The National Corn Growers Association welcomed a decision by California regulators which will begin to reflect ethanol's significantly superior emissions profile compared to gasoline. However, NCGA remained critical of the timing and the process which allowed immature science to penalize this critically needed fuel.

"There are inherent risks in using a computer model to guide regulation or establish policy and this dramatic revision makes that very clear," said NCGA President Bart Schott, a corn grower from Kulm, N.D. Ethanol's reputation has been harmed by the California Air Resources Board's (CARB) highly publicized effort to implement its low carbon fuel standard, but this is a step in the right direction."

New rules for transportation fuel emissions are scheduled to come into effect in less than two months, but it could be spring 2011 before the announced changes are put into practical application. Schott noted NCGA's ongoing concerns that a wide variety of critical industries as well as consumers across the U.S. will feel the effects of the miscalculation by CARB.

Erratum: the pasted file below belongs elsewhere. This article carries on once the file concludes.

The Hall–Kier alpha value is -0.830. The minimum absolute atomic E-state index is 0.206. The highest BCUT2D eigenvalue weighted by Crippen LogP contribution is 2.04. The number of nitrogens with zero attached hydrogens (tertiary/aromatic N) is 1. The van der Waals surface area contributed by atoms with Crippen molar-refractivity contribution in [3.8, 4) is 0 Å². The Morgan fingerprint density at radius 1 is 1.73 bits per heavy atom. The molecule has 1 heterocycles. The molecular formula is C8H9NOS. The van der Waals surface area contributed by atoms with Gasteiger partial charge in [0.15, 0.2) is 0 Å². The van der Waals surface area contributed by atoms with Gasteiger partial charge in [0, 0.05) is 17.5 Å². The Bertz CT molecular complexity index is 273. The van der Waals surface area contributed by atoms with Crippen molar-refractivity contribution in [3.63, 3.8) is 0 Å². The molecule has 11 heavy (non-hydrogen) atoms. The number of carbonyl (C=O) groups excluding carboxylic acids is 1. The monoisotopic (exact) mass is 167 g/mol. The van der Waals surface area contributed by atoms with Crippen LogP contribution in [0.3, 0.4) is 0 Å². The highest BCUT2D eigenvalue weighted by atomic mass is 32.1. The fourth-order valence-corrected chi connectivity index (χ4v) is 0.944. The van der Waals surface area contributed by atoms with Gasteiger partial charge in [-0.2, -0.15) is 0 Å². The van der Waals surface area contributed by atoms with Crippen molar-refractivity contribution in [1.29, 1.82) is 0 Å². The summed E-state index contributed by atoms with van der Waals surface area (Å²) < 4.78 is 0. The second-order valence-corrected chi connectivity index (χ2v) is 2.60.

"There are valid concerns regarding this process because many states have been awaiting CARB action to set the standard and act as a flawed model for implementation in other states. We obviously have more work to do to get this right. We are encouraging CARB to move as quickly as possible to incorporate this new information to minimize disruption in the market," Schott said.

CARB's decision to lower ethanol's indirect land use penalty was prompted by new information resulting from research conducted by Purdue University. The updated model found that greenhouse gas emissions from corn ethanol, related to land use changes, are less than half what was previously assumed by the California Air Resources Board. Indirect land use theory attempts to allocate changes in greenhouse gas emissions related to shifts in crop acreage related to ethanol demand and its effects on land use overseas.